EVERYTHING OLD IS NEW AGAIN
China is now ruled by the “Thought” of one man.
Xi Jinping has thought about everything, as his multi-voluminous collected thoughts, translated now into many languages, weightily attest. Xi Jinping is now in charge of everything, in a position to enforce his thought on all under heaven who are under his control. Xi Jinping has an army of authoritarian personalities eager to be his enforcers, to prove their loyalty to the commander-in-chief.
What, then, is that “Thought” sixiang 思想? It might give us a clue as to why official China finds it so hard to see and hear Tibetans as human equals.
Excessive mentation is a familiar category in Tibetan Buddhist analysis of how we manage to suffer, by confusing ourselves as to what is real and substantial, and then seek who we can blame. Conceptual confusion, mistaking the external for the real, ignoring the internal currents of mood colouring our perceptions, is a classic starting point for Buddhists in diagnosing how we wander, seizing on this or that as the solution, only to finds it yet again fails us. We imprison ourselves in our ideas, habits of mind, preconceptions and misconceptions. We think we need to think our way out, only to find the more we think the more uncertain it all gets.
That one man among the largest human population on earth has the answers to everything, and was clearly predestined for that unique role, is perhaps a delusion. Eventually, this will become apparent to all, as it inevitably must. But that could take a long time, and in the meantime everyone must conform, at least outwardly, to the writ of “Xi Jinping Thought.”
Outside China, few have actually read up on their Xi Jinping Thought, attractively bound into volumes uncannily akin to the Collected Works of Mao Zedong. A plunge into the three volumes issued so far reveals not only someone who has thoughts on all topics, but also a politician’s eye for addressing the concerns of all his publics, saying much to acknowledge the many constituencies. In fact, Xi Jinping has so much to say that it is not easy to discern where he stands on many issues, beyond the obvious, overriding insistence that the Party is right about everything, in command of everything, is to be trusted for its unique capability to steer China through all problems, and is to be obeyed. Fortunately, he now has exegetes who can tell us (and him) what he actually thinks, more below.
THE START AND END, GROUND AND FRUITION
Whatever the problem, the Party is the solution. That is axiomatic, a given, beyond dissent or discussion. However, the Party also needs China to have problems, so the Party can solve them. Without problems, there would be nothing for the Party to do, beyond getting richer. Its’ monopolisation of power and wealth would in turn become questionable, even becoming a problem.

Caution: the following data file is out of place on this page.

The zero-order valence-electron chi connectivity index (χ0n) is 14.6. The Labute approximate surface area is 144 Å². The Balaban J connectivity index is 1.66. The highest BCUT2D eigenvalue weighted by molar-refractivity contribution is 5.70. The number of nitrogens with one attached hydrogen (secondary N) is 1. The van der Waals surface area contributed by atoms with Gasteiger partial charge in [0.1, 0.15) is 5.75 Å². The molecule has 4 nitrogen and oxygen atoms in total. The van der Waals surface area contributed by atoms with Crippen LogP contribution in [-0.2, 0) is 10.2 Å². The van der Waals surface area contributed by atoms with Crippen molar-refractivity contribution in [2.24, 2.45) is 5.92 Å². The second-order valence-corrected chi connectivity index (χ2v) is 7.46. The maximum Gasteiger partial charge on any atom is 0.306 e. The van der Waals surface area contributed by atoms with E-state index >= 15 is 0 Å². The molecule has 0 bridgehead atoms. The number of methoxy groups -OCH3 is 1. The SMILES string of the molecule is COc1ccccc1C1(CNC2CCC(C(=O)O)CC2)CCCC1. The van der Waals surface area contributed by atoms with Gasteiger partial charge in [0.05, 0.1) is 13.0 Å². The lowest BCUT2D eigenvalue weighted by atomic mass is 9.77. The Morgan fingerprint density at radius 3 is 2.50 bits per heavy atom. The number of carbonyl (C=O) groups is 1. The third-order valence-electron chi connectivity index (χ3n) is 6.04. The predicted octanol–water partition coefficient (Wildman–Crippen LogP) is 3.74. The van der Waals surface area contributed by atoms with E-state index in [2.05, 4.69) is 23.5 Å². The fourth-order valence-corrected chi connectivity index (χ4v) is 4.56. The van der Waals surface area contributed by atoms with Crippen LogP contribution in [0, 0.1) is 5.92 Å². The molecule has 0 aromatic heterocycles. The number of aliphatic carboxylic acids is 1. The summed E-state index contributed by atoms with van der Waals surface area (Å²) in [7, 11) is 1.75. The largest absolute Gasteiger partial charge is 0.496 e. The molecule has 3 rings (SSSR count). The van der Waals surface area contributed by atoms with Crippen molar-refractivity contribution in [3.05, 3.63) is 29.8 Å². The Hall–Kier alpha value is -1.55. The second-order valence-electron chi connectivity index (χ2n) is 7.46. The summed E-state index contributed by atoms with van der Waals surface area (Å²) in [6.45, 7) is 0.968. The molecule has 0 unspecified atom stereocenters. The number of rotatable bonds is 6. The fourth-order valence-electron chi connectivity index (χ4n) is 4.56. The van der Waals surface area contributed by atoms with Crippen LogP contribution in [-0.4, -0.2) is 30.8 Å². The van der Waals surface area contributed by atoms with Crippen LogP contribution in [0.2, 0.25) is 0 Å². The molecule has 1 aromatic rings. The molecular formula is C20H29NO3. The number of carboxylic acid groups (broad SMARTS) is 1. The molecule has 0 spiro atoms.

Tibet is a classic wicked, unresolved problem for China, partly because Chinese certainties melt in the thin air of Tibet. There are willing ideologues, who routinely remind Party leaders that Tibet and Xinjiang are serious chronic problems, and coercive assimilation is the answer. Few Tibetans could name these elite intellectuals, even though they have been highly influential among central leaders always on the lookout for new threats to be managed by a disciplining, controlling, centralised party-state. We should be studying their writings.
Tibetans prefer to look within, to start with the basics, rather than point at the delusions of others. What could be more basic than discerning why we suffer? Buddhism emphasises the reality of suffering, and its causes, not out of morbid fixation, or pessimistic assumption that this is our human lot, but with great confidence that suffering (not pain) can cease, and that there is a clear path to that cessation. That path is up to each of us to implement, there is no external saviour who can do it all for us, so each of us has our work cut out for us, to cut through ideas, habits of mind, dogmas, fixations, to dissolve our prejudices and assumptions and awaken to whatever arises and fully experience it. That’s enough to keep you busy.
That is probably why Tibetans seldom fixate on the delusions of others, still less the reigning delusions of a distant party-state, isolated from reality behind the walls of its old imperial palace headquarters, Zhongnanhai. Tibetans in Tibet know nothing is gained by critiquing the party-state’s delusory insistence on generating endless problems that only party-state leadership can then solve. Tibetans outside Tibet very seldom take ideology seriously, or bother to read Xi Jinping Thought, assuming it is at most propaganda for an unchanging agenda of oppression and exploitation in Tibet. So it remains oddly up to a nonTibetan blogger to say the new emperor has clothed himself in Thought which amounts to very little.
Where to begin?